A federal complaint has been filed in the death of Tamario Smith, the 21-year-old who died in custody at the Santa Cruz County Jail on May 10, 2020.
The complaint for violation of civil rights was filed Jan. 15 in the U.S. District Court for the Northern District of California. The suit, filed by the Caballero and Gettleman Law Office on behalf of Smith and his family, lists Santa Cruz County, Sheriff Jim Hart and several other county leaders as defendants.
The complaint lays out 12 allegations against the defendants, including wrongful death and failure to properly supervise Smith and train officers in cases of mental illness, as well as violations of the Americans with Disabilities Act and the Rehabilitation Act.
The complaint also contends that a month before his death, Harper Medical Group—a California state-contracted company responsible for evaluating whether inmates should be checked into mental hospitals or released—failed to file Smith’s court-ordered paperwork not once, but on three separate occasions. Because of this Smith was not present in court, in person or by video, and his mental capacity was not properly evaluated, the suit alleges.
“They just completely ignored their entire responsibility,” Jonathan Gettleman says. Not only did the agency fail in its duty, he says, but the repeated failures show a discrepancy in how courts treat state agencies compared to individuals.
“The court was hesitant to use a power against a state agency that it’s quick to use on individuals,” Gettleman says.
The Sheriff’s Office did not immediately respond to a request for comment.
On May 10, 2020—Mother’s Day—Smith was discovered facedown in his cell at the downtown Santa Cruz County Jail. He was surrounded by watery fluids and vomit. The autopsy reported his cause of death as cardiac arrest resulting from hyponatremia, or low sodium—an electrolyte imbalance from consuming too much water.
His family and lawyers believe Tamario’s death is the result of negligence, proper oversight failures and systemic problems at the jail.
“Not only was his death preventable, but it was induced by neglect, bad medical advice and unconstitutional conditions of confinement,” Elizabeth Caballero says. “We’re in this for the family and for the community.”
During his three-month detention at the facility, Smith was diagnosed by a psychiatrist as having “severe” schizophrenia, in which he heard voices telling him what to do “every second, every hour, every minute,” according to medical reports obtained by Caballero and Gettleman. The same psychiatrist, Dr. Gregory Katz, concluded Smith was mentally incompetent to stand trial and lacked the capacity to make well-reasoned decisions.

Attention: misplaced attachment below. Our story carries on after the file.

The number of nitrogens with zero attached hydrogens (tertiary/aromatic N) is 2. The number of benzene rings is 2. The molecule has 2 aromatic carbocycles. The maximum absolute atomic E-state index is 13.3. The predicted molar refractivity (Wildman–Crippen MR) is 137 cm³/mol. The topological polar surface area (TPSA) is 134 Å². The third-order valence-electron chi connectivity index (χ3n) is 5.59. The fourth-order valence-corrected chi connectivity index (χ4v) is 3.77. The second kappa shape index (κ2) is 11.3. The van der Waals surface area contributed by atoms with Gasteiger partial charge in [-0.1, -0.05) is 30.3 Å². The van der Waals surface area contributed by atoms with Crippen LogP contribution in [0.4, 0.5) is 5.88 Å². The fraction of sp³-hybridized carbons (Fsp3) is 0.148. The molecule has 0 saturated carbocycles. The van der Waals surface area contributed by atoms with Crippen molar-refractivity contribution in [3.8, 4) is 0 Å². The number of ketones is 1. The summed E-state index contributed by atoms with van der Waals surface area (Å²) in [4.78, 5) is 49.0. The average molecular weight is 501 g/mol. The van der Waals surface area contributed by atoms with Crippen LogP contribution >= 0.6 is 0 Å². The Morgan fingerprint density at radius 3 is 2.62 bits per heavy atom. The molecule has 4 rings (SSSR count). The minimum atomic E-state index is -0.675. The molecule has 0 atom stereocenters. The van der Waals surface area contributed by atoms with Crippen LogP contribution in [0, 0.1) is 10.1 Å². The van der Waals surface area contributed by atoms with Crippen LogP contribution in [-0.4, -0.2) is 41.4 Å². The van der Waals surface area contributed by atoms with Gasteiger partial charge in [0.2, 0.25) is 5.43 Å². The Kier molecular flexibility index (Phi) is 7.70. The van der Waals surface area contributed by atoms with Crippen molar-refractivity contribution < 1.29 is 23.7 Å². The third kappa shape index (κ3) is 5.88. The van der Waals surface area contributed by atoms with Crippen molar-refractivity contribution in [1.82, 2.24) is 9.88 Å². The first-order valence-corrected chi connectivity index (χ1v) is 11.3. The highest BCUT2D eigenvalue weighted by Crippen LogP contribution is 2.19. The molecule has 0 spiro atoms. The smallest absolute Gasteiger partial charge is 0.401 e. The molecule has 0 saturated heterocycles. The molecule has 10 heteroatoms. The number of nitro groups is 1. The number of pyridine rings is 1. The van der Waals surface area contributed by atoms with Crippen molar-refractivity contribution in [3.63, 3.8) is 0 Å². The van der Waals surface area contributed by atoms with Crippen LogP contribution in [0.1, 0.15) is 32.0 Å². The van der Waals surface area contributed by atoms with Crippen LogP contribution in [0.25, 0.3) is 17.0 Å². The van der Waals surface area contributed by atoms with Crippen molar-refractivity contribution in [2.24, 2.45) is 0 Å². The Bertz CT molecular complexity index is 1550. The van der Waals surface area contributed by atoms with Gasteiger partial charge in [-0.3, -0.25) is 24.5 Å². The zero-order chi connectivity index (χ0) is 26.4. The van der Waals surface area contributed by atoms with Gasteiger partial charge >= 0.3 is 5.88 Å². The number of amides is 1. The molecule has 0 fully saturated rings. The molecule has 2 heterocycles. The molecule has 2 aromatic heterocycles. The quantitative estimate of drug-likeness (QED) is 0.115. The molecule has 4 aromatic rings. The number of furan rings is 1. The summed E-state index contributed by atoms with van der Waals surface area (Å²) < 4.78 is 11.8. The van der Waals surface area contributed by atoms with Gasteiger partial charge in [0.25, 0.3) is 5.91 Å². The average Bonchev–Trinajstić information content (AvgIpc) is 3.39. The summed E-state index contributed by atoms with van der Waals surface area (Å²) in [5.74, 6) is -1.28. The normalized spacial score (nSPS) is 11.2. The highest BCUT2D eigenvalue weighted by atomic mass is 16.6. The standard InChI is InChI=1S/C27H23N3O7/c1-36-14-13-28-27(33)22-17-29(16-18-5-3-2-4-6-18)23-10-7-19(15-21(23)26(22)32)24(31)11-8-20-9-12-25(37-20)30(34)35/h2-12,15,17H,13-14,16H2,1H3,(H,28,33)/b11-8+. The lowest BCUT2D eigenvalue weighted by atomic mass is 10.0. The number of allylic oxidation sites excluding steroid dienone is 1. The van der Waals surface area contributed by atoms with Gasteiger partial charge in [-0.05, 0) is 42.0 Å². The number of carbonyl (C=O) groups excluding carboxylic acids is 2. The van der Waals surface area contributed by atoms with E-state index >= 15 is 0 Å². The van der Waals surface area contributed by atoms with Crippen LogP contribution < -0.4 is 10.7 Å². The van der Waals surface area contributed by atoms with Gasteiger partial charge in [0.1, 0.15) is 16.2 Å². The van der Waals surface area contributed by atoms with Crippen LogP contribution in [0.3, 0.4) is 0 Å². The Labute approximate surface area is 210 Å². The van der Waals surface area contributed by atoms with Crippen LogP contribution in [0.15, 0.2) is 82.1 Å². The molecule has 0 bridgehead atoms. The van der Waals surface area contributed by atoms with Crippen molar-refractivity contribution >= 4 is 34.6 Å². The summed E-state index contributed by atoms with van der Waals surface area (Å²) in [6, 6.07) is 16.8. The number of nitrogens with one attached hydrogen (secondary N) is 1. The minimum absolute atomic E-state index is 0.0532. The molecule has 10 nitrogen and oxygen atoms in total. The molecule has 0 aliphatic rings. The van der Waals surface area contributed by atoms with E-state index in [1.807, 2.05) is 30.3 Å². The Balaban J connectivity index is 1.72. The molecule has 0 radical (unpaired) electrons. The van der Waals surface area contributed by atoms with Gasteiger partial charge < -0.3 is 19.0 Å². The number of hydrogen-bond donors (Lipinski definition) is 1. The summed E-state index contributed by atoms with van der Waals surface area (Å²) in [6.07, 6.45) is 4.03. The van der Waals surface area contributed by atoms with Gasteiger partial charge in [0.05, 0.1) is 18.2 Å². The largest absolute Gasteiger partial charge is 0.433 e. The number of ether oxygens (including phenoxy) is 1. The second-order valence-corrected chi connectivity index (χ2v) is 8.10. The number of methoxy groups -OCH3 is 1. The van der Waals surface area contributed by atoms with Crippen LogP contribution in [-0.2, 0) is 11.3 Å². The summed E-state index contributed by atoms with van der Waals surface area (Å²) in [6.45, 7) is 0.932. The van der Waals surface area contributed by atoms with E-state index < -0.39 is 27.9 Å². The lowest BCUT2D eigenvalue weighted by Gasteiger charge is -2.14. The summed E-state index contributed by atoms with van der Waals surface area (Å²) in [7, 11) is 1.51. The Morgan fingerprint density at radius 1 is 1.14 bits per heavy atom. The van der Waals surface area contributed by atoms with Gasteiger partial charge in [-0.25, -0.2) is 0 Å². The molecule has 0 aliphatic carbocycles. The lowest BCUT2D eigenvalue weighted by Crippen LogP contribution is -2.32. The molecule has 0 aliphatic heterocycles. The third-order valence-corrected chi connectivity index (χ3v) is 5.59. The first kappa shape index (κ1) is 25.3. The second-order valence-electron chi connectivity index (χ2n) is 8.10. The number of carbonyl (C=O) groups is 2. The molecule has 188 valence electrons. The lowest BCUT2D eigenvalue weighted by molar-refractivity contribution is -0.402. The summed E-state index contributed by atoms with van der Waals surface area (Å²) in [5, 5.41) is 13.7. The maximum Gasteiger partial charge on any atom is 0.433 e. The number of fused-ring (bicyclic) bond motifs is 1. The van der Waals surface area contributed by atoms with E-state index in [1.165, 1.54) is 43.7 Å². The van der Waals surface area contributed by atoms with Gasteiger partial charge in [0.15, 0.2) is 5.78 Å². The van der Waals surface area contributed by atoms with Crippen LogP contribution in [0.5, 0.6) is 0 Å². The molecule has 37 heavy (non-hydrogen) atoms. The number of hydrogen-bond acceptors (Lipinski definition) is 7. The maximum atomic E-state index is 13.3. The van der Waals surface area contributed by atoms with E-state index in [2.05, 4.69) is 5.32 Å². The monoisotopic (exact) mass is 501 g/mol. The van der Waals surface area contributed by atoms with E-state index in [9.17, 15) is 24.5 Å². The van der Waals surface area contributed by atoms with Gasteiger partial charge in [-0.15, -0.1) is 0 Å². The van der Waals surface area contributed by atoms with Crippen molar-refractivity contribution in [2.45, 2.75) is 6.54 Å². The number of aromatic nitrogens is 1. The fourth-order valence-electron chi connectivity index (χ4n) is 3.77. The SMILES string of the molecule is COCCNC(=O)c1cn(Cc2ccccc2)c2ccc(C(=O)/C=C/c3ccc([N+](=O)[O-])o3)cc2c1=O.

Weeks prior to his death, Smith was seen twice by medical staff, first complaining of severe headaches and the second time for lack of motor skills in his upper right arm. Both times he was advised to drink more water.
Smith’s autopsy report also notes an unidentified inmate claims Smith said he was considering drinking cleaning fluid to “clean out his stomach.”
The Santa Cruz County Sheriff’s Office says it preserved the contents of Smith’s stomach but is not turning them over to his lawyers, who have secured an independent lab for analysis at UC San Francisco.
“We are hoping this lawsuit will convince them to be cooperative with turning over evidence that is so critical to this case,” Gettleman says.
The complaint begins a long legal process that could take years. At the same time, Assembly Bill 1185—signed by Gov. Gavin Newsom last year and taking effect this month—allows for counties to create oversight committees of their respective sheriff’s offices.
Caballero and Gettleman are currently involved in multiple lawsuits against Santa Cruz County, which they say builds a larger understanding that Smith’s case isn’t isolated but part of a larger systemic problem. Caballero tells Good Times she believes it is imperative for the county to form an oversight committee if local residents are to have any transparency.
“AB 1185 is not just oversight of the jail but oversight of the most powerful law enforcement agency in the county,” Caballero says. “Allowing the mismanagement of investigations—to the extent one could call them ‘cover-ups’—is intolerable if you look at every single individual who is taken into custody as a person and not just as a criminal.”